Album Review: The Wonder Years - No Closer To Heaven (2015 LP)

Oh man. No Closer To Heaven. This is such a goddamn incredible album I'm actually a little floored. I've been a fan of The Wonder Years since their first album, The Upsides, which is a fun, catchy piece of 'I-hate-my-town' American pop-punk. Unfortunately, I figured that, as the band matured, they'd kind of get lost in over-production and whiny lyrics like a lot of straight-forward, essentially gimmick-less pop punk bands do. They're a band I've always had a soft spot for, but never felt like they were my favourite band... I was wrong, I'm woman enough to admit that. I've been listening to this album on repeat for five days and I'm still not over it...

No Closer To Heaven is an achievement. It's absolutely the best thing The Wonder Years have ever done, and one of the best albums I've heard all year. From the intro song 'Brothers', which builds and builds over an expansive choral chorus, the album is a goddamn tour de force of raw emotion.

The Wonder Years, under the steady hand of singer Dan 'Soupy' Campbell, have always put their feelings pretty front and centre – spoiler alert, Philadelphia isn't doing that well, apparently – but on No Closer To Heaven it's a straight up wall of heartbreak. A lot of the album is about death – the first single 'Cardinals' is a eulogy for a cardinal (the bird, not the religious officer) who flung himself into a window, 'Cigarettes & Saints' is a seriously beautiful song in honour of a friend lost to a drug overdose – and it's just so unbelievably powerful.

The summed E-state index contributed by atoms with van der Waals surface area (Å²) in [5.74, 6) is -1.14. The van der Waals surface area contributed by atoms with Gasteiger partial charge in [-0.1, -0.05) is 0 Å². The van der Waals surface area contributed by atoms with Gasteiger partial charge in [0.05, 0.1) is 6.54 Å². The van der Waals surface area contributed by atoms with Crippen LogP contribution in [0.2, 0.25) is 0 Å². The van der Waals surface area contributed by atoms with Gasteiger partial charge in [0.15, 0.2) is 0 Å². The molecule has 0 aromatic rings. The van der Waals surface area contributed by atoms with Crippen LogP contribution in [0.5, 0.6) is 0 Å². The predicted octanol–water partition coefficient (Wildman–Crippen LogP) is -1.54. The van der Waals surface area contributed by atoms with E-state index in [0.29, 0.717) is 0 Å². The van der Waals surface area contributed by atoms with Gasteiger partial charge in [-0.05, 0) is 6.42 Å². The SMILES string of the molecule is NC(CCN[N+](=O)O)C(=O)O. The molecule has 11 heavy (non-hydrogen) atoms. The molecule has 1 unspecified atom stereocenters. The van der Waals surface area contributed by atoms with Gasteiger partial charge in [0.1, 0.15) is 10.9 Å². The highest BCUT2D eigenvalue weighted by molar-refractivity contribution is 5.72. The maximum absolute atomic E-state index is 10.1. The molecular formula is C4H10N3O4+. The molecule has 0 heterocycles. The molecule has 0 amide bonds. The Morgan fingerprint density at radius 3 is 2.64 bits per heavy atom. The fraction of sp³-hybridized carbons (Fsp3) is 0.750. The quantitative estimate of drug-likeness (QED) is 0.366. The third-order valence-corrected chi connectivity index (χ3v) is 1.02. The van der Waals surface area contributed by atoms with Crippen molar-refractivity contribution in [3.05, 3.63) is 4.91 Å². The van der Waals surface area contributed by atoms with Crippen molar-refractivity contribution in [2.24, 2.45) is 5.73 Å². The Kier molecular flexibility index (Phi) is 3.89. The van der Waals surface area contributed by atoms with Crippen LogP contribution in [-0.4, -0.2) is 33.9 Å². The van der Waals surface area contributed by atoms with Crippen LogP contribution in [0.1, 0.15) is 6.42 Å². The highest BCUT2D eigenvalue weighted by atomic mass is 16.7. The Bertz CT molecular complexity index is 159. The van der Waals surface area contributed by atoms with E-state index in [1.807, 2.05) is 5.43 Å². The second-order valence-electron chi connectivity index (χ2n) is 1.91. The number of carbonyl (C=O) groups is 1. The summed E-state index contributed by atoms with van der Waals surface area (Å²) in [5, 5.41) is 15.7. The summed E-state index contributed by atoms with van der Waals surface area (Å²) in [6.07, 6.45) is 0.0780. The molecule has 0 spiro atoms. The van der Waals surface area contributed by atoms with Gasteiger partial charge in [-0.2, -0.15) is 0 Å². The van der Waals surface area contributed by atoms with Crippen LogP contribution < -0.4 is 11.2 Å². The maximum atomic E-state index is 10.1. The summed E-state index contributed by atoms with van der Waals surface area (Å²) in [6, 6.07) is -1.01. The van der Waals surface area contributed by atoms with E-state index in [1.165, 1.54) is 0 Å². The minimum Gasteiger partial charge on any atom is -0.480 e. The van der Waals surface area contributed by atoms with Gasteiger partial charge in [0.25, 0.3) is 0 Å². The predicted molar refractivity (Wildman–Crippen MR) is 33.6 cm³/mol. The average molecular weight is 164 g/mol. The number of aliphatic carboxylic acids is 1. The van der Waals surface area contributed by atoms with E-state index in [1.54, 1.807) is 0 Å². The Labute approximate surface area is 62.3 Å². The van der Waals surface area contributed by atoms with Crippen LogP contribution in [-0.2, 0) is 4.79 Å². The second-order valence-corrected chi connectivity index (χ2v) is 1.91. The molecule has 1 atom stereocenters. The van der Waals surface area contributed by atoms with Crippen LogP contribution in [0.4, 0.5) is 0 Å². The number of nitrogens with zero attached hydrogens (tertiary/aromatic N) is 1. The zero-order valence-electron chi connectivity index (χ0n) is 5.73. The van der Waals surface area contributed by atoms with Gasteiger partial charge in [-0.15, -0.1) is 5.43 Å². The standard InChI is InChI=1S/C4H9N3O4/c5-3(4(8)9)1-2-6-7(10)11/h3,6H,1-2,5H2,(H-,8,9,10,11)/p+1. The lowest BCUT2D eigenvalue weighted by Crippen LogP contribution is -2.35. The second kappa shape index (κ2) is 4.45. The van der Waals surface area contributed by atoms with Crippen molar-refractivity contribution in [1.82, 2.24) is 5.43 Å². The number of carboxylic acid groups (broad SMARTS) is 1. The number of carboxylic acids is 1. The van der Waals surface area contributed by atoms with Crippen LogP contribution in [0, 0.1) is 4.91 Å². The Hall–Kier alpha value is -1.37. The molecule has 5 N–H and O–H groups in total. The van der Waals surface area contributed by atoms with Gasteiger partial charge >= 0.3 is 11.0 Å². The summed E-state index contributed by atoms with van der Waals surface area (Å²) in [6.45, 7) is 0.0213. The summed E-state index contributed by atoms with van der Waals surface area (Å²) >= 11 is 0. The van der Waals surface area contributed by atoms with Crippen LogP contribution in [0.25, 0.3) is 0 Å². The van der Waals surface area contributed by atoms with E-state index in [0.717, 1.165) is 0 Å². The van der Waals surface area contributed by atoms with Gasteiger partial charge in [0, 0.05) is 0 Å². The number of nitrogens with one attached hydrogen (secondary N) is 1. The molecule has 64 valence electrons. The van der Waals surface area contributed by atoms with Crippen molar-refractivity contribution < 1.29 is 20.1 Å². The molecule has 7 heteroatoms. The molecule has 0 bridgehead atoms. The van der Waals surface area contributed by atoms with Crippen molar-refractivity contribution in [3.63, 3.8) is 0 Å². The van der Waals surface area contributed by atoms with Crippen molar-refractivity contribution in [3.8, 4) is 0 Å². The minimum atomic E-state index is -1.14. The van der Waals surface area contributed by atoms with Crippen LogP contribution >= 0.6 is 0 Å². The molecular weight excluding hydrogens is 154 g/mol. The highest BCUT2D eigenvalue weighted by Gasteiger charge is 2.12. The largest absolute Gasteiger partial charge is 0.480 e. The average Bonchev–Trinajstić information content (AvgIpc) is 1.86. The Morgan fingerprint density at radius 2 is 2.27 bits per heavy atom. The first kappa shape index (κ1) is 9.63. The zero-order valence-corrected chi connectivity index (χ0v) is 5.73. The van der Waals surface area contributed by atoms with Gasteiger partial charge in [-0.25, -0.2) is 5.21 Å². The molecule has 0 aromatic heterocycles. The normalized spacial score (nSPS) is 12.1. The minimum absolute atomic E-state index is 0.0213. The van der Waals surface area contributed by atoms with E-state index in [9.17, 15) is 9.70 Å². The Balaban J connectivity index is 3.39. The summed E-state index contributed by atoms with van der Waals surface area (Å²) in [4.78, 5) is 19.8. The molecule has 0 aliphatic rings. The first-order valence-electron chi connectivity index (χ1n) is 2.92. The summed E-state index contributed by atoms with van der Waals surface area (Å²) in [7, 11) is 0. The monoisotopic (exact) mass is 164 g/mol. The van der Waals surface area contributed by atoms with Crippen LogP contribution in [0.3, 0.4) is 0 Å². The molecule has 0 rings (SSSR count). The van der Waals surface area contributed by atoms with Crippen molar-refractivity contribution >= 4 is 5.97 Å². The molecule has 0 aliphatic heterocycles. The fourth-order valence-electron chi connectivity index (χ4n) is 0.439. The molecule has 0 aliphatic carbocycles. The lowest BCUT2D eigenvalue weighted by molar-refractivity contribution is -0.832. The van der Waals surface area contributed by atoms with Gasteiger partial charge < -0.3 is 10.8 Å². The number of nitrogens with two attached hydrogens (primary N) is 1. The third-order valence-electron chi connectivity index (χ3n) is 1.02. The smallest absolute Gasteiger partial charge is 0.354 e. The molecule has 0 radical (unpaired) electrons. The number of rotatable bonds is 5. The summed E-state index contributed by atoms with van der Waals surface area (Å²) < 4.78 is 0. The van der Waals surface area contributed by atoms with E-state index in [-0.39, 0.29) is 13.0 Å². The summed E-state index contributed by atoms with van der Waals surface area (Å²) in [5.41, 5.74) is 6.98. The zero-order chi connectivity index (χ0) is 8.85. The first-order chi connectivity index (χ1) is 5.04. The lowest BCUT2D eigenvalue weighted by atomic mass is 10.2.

Campbell, always a thoughtful lyricist, has outclassed himself on the depth and complexity of his lyrics, both thematically and structurally. Along with death there's religion, the pharmaceutical industry, American gun violence, the problems of toxic masculinity, issues of class and race – some really difficult things handled beautifully. Musically, the album is dynamic and clear when it's good, but there's so much being tried here that the sound gets a bit lost when it's anything less than perfectly done. That's not a detraction, it just feels like it could have mixed better at some points.

The amazing thing about No Closer To Heaven is that I keep thinking that certain songs are essentially nothing special, nothing different from The Wonder Years's usual high energy, high emotion four-chord pop-punk ('A Song For Earnest Hemingway') and then there'll be something there that just lifts it up – in this case, just a really beautiful chorus melody sung a cappella, with some strangely beautiful lyrics ("I'll be your dead bird/you'll be my bloodhound"), but it's enough.

I could actually sit here and go through every song on this album and talk about why each one is spectacular, but we'd be here all night. I do want to give special mention to 'Stained Glass Ceilings' though – the coda of the song builds and builds on itself musically to a point that feels almost overwhelming, refusing to break when you feel that it should, and the emotional pressure is almost heartbreaking, all while Jason Butler of letlive. growls about the falsity of the American dream. It's so electric.

No Closer To Heaven is The Wonder Years's The Devil And God Are Raging Inside Of Me – which is pretty much the highest compliment I could give an album, any album. It's definitive, it's pop punk's new magnum opus. I'm really looking forward to seeing where they go after this – this is a watermark album, but I hope The Wonder Years keep striving.

Review Score: 10 out of ten 10

No Closer To Heaven is out now through Hopeless Records.